"He was a true pro the whole time and now he's kind of found what he can give us every night, whether it's 10, 14 minutes…he's done a real good job. He's at a stage of his career where he doesn't know how many more chances he's gonna get. He's never been here.

"I think if we can channel that, get it out of him every night we play, that's really helped the team. And he's terrific in the room."

Backes went on to play Games 3-5 in the Toronto series, before sitting out the next five contests as a healthy scratch. But with Boston needing another jolt after falling behind, 2-1, in the second round against Columbus, Backes once again got the call. And once again, he made a difference.

Cassidy placed the Minnesota native alongside Jake DeBrusk and David Krejci on the Bruins' second line for the final three games of the series - all Bruins victories. Backes collected a point in each contest, including a critical third-period insurance tally in Boston's clinching Game 6 victory.

"He's done what he did typically for us late in the year," said Cassidy. "He went in, played a lesser role, but played it well. High energy, physical. Played a lot with [Sean] Kuraly, [Chris] Wagner, [Joakim] Nordstrom kind of line. Now he's up with Krech. A little different situation for him and he's done a real good job. I've got a lot of respect for David. It wasn't easy."

Video: Backes heading to first Stanley Cup Final

Having played just 11 of Boston's 17 postseason games, Backes acknowledged that he is feeling as refreshed and rejuvenated as he has ever been during his 78-game Stanley Cup Playoffs career.

"I'm probably the healthiest I've been in a playoff. Limited minutes, trying to play physical out there," said Backes, who has averaged a team-low 9:46 of ice time during the playoffs. "I don't know that I'm as taxed as some of the other guys that are playing big minutes and have played in every game. Let those guys rest, we'll keep working and we'll all be ready for Game 1."

That Game 1 is still a week away and the Bruins' opponent is yet to be determined. But with the St. Louis Blues leading the San Jose Sharks, 3-2, in the Western Conference Final, there is a real possibility that Backes could be seeking his first Stanley Cup against his former team.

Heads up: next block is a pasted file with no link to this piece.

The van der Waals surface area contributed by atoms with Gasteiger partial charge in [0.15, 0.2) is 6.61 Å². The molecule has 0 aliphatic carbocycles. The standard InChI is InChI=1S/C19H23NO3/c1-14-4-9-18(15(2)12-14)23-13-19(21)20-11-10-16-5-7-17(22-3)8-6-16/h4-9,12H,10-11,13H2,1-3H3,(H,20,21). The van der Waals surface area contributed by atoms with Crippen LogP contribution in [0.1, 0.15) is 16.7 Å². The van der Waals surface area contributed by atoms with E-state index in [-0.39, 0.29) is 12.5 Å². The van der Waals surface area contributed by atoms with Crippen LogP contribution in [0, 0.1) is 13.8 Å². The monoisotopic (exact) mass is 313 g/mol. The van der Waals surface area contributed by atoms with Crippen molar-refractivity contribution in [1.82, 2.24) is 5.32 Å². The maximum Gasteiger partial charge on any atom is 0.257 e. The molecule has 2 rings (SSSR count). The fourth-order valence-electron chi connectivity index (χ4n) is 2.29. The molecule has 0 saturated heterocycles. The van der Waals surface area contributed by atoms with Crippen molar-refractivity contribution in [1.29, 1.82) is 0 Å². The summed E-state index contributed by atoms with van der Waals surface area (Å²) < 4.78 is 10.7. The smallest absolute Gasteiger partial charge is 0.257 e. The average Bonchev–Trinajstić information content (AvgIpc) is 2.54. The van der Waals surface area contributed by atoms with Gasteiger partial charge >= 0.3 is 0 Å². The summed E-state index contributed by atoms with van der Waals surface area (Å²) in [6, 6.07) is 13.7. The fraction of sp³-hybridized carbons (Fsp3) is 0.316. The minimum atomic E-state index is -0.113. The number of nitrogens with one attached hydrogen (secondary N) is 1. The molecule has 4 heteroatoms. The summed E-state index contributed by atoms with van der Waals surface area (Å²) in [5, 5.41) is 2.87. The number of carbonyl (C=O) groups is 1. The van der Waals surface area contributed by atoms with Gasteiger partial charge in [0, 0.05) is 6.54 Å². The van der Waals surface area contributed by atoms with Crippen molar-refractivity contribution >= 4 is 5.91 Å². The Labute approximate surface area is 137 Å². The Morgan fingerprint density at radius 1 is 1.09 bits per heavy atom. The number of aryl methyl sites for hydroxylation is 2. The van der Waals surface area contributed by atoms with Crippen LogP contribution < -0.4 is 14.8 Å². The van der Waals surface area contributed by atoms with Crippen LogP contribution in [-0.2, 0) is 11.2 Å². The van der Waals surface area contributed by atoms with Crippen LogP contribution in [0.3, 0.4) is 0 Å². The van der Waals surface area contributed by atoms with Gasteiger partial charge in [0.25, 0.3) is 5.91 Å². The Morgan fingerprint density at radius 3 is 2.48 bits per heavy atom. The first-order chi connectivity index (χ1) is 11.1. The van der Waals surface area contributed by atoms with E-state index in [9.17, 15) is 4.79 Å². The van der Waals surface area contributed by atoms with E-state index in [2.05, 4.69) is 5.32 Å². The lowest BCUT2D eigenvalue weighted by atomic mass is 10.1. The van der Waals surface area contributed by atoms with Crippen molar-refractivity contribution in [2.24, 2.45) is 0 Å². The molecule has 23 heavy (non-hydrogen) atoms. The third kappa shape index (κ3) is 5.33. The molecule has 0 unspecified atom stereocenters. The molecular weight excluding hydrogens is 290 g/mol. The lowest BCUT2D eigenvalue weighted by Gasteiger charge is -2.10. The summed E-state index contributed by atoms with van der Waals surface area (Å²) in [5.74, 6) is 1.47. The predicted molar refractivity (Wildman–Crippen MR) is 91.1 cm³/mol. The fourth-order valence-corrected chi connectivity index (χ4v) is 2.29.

"Wishing St. Louis well, but once our opponent is picked those well wishes will be rescinded and it's on," said Backes, who was a second-round pick of the Blues in 2003. "We'll see who it is and we'll be prepared for it."

Backes played his first 10 seasons in St. Louis and was the team's captain from 2011-16, leading St. Louis to the postseason five times, including to the 2016 Western Conference Final in his final year with the team.

"I was looking at their team. There's maybe nine, maybe 10 guys that I played with if you count some of the younger guys, [Ivan] Barbashev or Sammy Blais that's come up that was property of St. Louis while I was there," said Backes. "I know their captain [Alex Pietrangelo] pretty well. He's a pretty good friend of mine.

"But we'll learn to hate each other over a seven-game series and rekindle our friendship after that if that's the case…wish them the best, but when that series starts it doesn't matter what emblem is on the other side, that Spoked-B is gonna be all we're thinking about."

Although, there's little doubt that Backes' teammates will also be thinking about getting his name engraved on the Stanley Cup.

"It means something to everyone in here," said DeBrusk. "We're pushing for him. He's dealt with certain kinds of injuries and certain things and even being scratched through some of these playoffs as well. Just to see how emotional he was after the [Eastern Conference Final] was pretty cool…it was something that was special, especially for a young guy to see the big, strong DB getting a little emotional."